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This publication is available at https://www.gov.uk/government/publications/open-standards-for-government/exchanging-cyber-threat-intelligence
Use the Structured Threat Information Expression (STIX 2) standard and the Trusted Automated eXchange of Indicator Information (TAXII 2) standard to analyse and share intelligence between government departments, industry and international partners.
1. Summary of the standards’ uses for government
When you use a cyber threat intelligence system, you must use the STIX 2 and TAXII 2 standards. Users of the STIX 2 and TAXII 2 standards are:
- analysts involved in threat intelligence and security operations centres
- operators and administrators of security enforcing technology
The standards change cyber threat intelligence to a machine-readable format. This increases the capability for machine-to-machine automated information exchange. This speeds up the threat response and also makes the intelligence more readable for users.
2. How these standards benefit users
STIX 2 describes cyber threat intelligence in a repeatable way that both users and machines understand. TAXII 2 provides the ability for you to share timely intelligence with relevant user groups in a standardised format.
Both STIX 2 and TAXII 2 help you to reduce manual administration of cyber threat intelligence. For example:
- the STIX 2 format reduces the need for you to create documents in multiple formats
- TAXII 2 reduces the need for you to distribute information by email
Other governments already use STIX 2 and TAXII 2. Security technology suppliers are also starting to use these standards. Wider use of these standards makes it easier to share analysis of threat intelligence.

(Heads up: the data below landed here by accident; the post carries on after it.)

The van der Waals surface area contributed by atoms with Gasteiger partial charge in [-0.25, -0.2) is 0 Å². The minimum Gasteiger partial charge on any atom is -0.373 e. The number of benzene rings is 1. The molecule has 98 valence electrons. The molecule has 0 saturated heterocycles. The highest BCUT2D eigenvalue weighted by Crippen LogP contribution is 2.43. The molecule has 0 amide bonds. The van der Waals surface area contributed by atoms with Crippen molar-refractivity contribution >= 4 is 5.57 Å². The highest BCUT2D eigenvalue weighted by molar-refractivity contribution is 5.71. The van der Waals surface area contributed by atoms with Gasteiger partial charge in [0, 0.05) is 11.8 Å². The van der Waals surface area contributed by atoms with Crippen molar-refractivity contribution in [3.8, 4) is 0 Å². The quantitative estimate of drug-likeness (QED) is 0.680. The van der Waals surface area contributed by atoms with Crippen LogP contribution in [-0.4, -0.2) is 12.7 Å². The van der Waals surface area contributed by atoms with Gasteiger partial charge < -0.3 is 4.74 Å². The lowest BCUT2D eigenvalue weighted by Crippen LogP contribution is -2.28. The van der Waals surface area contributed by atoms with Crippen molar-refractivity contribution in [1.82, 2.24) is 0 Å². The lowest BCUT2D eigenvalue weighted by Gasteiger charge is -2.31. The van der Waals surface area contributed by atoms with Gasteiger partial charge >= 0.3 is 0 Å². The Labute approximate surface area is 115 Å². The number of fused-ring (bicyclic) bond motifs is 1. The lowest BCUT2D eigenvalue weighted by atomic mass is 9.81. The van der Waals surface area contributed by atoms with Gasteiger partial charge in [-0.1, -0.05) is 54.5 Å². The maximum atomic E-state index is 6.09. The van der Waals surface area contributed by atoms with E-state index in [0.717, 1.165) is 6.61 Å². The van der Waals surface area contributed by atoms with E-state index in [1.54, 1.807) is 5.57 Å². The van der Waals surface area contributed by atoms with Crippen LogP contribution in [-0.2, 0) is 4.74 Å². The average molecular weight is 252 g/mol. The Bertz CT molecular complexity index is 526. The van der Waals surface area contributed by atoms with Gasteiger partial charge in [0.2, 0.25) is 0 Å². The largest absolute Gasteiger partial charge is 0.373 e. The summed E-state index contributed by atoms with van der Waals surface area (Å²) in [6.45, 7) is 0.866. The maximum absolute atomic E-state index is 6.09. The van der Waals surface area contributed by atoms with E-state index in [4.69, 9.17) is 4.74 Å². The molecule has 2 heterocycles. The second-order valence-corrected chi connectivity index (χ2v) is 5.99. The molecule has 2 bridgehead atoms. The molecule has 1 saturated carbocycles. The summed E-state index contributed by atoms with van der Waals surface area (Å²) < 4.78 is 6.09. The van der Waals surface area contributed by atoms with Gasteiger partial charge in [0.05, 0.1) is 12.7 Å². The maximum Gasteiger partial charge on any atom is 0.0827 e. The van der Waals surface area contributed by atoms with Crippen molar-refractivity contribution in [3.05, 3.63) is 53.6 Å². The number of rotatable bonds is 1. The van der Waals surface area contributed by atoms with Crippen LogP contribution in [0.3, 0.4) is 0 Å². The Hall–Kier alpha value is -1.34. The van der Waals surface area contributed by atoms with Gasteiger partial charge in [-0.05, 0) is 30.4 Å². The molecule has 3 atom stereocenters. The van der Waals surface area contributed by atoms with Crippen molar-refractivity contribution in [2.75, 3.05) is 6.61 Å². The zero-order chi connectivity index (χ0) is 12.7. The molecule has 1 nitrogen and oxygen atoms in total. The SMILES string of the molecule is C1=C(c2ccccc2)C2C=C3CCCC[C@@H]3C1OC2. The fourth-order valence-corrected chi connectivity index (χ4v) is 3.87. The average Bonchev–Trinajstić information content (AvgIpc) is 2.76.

These standards provide a way to link indicators of compromise (evidence of a cyber attack) to tactics, techniques and procedures (the techniques regularly used by threat actors or groups of threat actors). This will allow you to:
- identify the source of a cyber attack
- Increase the view of the threats your organisation faces
- link previously un-associated events
These standards increase levels of automation but should not replace user interaction, as full automation risks creating a self-inflicted denial of service.
3. How to use these standards
Use STIX 2 to help analyse cyber threat intelligence and TAXII 2 to exchange your analysis between users or between different IT systems.
The analysis must include at least one of the 12 defined STIX 2 Domain Objects:
- attack patterns
- course of action
- intrusion set
- observed data
- threat actor
The analysis must also include either of the 2 STIX relationship objects:
You can also:
- create a TAXII Collection, which is an interface to a logical collection of cyber threat intelligence
- use a TAXII Channel, which uses a publish-subscribe model so users can exchange information
You should, where possible, use the STIX Elevator to convert existing data held in previous versions of STIX to STIX 2. If you need to share data in other formats, for example with international partners who do not use STIX 2 and TAXII 2, you can use conversion scripts available for MISP (Malware Information Sharing Platform). You can use these scripts as an alternative to hosting multiple platforms.
You must train users on STIX 2 to make sure they use the standard accurately and effectively.